Missed part 1? You can read it here.
Understand Your Purpose Before You Make The Call
Imagine investing valuable time, money, and effort in a business appraisal only to find that your report contradicts your intended Purpose. You can alleviate this risk by understanding the role your purpose plays in business valuations. If you know this information before you make the call, you can ensure you receive the maximum value from your business valuation investment.
Business Valuation Purpose
Your Purpose determines your business valuation outcome. Shannon Pratt, a well-known authority on business valuation, explains it like this: “It comes as a surprise to many clients that there is not just a single value for a property but that there can be different values for the same property – even at the same time – depending on the definition of value being sought.” (Pratt, Shannon, Robert F. Reilly, and Robert P. Schweihs. Valuing Small Businesses & Professional Practices. New York: McGraw-Hill, 1998, p. 38).
In the previous blog post, the stage was set to explain how two different purposes could result in two different values for the same business. Recall in Appraise My Business (Part 1), you discovered two dominant reasons qualified business valuation specialists right now:
1. Current tax advantages for gift and estate planning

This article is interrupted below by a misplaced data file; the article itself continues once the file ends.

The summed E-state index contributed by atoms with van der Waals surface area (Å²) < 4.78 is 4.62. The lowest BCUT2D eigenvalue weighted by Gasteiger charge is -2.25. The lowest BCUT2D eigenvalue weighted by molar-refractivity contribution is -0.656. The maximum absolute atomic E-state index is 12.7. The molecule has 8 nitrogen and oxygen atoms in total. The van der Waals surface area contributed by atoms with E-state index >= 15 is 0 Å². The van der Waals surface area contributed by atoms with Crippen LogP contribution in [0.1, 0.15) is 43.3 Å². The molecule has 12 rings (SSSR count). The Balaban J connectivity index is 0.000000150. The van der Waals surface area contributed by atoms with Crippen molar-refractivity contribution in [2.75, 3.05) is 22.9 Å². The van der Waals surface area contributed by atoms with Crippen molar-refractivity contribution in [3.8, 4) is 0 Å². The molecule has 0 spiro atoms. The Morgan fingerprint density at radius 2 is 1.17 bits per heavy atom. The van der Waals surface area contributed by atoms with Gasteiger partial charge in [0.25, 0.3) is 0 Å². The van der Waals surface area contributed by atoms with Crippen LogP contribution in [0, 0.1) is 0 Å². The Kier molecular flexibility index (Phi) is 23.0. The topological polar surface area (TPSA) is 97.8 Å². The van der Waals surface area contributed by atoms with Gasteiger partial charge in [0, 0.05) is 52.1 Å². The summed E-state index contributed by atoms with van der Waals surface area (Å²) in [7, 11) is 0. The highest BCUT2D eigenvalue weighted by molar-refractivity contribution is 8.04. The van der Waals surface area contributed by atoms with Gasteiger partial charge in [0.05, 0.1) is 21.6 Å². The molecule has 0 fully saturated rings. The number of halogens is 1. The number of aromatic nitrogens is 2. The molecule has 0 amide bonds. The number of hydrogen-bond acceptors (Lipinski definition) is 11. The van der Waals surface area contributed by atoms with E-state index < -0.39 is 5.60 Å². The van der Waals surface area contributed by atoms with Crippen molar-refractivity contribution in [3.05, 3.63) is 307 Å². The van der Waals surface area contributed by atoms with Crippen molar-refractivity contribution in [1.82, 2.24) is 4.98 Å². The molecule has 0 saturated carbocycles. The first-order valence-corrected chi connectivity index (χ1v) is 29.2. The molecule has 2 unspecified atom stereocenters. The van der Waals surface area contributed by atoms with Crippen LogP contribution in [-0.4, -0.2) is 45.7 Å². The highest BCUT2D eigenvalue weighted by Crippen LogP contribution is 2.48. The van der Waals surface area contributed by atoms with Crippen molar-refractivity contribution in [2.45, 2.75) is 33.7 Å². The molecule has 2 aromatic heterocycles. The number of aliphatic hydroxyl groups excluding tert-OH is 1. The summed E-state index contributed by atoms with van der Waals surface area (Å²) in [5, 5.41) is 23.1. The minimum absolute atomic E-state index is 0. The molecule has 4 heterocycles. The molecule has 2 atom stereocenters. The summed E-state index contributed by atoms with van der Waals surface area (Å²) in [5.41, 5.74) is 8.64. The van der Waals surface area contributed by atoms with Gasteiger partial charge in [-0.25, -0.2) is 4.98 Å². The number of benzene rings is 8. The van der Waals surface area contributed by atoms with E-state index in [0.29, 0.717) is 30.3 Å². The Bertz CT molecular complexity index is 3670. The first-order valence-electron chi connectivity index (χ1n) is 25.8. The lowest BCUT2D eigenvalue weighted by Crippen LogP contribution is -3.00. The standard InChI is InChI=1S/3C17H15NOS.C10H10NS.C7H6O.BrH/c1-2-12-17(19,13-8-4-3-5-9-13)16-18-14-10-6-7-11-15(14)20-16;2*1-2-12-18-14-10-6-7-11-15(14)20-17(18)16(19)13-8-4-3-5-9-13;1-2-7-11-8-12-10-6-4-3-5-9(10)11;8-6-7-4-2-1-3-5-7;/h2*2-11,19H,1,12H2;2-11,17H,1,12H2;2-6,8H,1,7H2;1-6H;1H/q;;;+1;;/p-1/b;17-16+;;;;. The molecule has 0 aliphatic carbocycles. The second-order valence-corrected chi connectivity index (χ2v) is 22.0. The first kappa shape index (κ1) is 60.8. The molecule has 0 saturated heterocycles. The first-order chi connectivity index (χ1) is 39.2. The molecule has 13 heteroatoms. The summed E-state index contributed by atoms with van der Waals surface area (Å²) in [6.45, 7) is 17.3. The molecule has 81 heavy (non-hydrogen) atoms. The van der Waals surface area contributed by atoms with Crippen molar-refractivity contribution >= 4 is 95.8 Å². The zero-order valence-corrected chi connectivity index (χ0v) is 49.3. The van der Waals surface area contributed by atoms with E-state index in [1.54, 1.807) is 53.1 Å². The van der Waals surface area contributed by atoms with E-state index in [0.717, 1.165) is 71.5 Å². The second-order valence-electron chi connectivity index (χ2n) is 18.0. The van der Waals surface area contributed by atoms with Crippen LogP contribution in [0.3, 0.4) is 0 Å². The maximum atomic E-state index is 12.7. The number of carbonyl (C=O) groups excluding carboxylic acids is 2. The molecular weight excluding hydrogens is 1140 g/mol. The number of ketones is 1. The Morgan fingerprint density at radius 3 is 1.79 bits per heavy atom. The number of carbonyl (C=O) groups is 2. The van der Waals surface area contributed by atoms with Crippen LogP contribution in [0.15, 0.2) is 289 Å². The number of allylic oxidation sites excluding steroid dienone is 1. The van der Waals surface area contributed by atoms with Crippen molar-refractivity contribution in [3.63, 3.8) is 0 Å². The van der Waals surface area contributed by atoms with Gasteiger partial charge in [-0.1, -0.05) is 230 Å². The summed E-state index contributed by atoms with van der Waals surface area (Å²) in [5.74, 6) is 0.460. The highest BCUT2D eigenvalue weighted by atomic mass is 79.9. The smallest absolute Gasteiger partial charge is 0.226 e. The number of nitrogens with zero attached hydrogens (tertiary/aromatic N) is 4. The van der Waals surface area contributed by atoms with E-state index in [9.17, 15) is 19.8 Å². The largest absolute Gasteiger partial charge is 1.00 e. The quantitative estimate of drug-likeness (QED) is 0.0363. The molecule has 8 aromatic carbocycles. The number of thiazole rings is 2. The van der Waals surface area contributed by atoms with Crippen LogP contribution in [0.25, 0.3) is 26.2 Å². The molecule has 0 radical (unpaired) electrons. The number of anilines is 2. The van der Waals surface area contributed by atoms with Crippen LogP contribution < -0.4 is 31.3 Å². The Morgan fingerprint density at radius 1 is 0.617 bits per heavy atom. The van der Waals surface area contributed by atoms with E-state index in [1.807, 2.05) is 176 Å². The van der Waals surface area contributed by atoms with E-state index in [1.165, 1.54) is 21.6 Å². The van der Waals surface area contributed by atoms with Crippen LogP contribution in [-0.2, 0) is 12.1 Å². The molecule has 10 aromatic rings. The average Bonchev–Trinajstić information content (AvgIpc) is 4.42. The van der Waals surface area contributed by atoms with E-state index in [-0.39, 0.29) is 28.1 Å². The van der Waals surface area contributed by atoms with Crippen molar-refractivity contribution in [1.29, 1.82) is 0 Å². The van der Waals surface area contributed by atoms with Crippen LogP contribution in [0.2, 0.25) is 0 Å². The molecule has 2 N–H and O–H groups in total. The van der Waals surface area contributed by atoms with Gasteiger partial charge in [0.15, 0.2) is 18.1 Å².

2. Baby Boomers seeking liquidity options
Purpose 1: Lowest Defensible Value Business
Believe it or not, you want to know the “lowest defensible” fair market value of your business if your purpose is for tax advantages. Why? Because of the lower value of the block of shares you gift, the lower the income and gift tax owed to the IRS. For this purpose, qualified appraisers use two arguments: “Lack of Marketability” and “Lack of Control” that, if applicable, justify “discounts” to the fair market value, thus providing the lowest defensible value.
Purpose 2: Full Fair Market Value Business
Alternatively, a baby boomer evaluating future liquidity options wants to know the full fair market value of their stock. This should also be defensible, and that requires a thorough examination of all the factors specific to your business case. IRS Rev. Rul. 59-60, a widely referenced guideline for determining Fair Market Value, states that: “A determination of fair market value, being a question of fact, will depend upon the circumstances in each case. No formula can be devised that will generally apply to the multitude of different valuation issues…” (Pratt, Shannon, Robert F. Reilly, and Robert P. Schweihs. Valuing Small Businesses & Professional Practices. New York: McGraw-Hill, 1998, p. 866.)
Indeed, this discussion only scratches the surface on Purpose and your intended Fair Market Value.
Nevertheless, you are now equipped with two valid discussion points when you call. It is a good idea to review a qualified appraiser’s Professional Standards for added call preparation. Accordingly, they will spend ample time with you discussing your purpose and the appropriate approaches. Whereas, if the person taking your call is not confident in explaining terms such as “lowest defensible value” and “valuation discounts,” or in describing and providing written Professional Standards, you now at least know enough to call someone else.
Comments: If you see similar or additional trends, please share your comments.